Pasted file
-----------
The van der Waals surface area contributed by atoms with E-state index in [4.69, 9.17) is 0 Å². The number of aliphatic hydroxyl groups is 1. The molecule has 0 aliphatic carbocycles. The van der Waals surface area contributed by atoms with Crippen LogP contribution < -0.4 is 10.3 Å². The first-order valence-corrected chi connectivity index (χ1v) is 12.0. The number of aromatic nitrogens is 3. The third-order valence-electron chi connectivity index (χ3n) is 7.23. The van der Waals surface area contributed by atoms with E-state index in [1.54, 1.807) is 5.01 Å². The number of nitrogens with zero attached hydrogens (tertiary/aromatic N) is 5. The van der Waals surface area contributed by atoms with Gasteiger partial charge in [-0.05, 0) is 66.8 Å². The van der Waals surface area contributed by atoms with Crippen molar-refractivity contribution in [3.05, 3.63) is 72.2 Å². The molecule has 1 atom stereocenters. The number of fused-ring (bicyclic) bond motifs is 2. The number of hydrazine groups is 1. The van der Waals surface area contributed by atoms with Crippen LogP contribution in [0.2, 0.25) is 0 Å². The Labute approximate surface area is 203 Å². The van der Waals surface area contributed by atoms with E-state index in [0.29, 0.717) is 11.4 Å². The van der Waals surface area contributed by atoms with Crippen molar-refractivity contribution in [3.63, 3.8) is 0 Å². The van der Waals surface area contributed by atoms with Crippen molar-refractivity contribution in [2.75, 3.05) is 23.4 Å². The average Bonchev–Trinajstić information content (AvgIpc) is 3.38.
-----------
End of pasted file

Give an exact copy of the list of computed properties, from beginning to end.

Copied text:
The van der Waals surface area contributed by atoms with E-state index in [4.69, 9.17) is 0 Å². The number of aliphatic hydroxyl groups is 1. The molecule has 0 aliphatic carbocycles. The van der Waals surface area contributed by atoms with Crippen LogP contribution < -0.4 is 10.3 Å². The first-order valence-corrected chi connectivity index (χ1v) is 12.0. The number of aromatic nitrogens is 3. The third-order valence-electron chi connectivity index (χ3n) is 7.23. The van der Waals surface area contributed by atoms with E-state index in [1.54, 1.807) is 5.01 Å². The number of nitrogens with zero attached hydrogens (tertiary/aromatic N) is 5. The van der Waals surface area contributed by atoms with Gasteiger partial charge in [-0.05, 0) is 66.8 Å². The van der Waals surface area contributed by atoms with Crippen molar-refractivity contribution in [3.05, 3.63) is 72.2 Å². The molecule has 1 atom stereocenters. The number of fused-ring (bicyclic) bond motifs is 2. The number of hydrazine groups is 1. The van der Waals surface area contributed by atoms with Crippen LogP contribution in [0.2, 0.25) is 0 Å². The Labute approximate surface area is 203 Å². The van der Waals surface area contributed by atoms with E-state index in [0.29, 0.717) is 11.4 Å². The van der Waals surface area contributed by atoms with Crippen molar-refractivity contribution in [3.63, 3.8) is 0 Å². The van der Waals surface area contributed by atoms with Crippen molar-refractivity contribution in [2.75, 3.05) is 23.4 Å². The average Bonchev–Trinajstić information content (AvgIpc) is 3.38.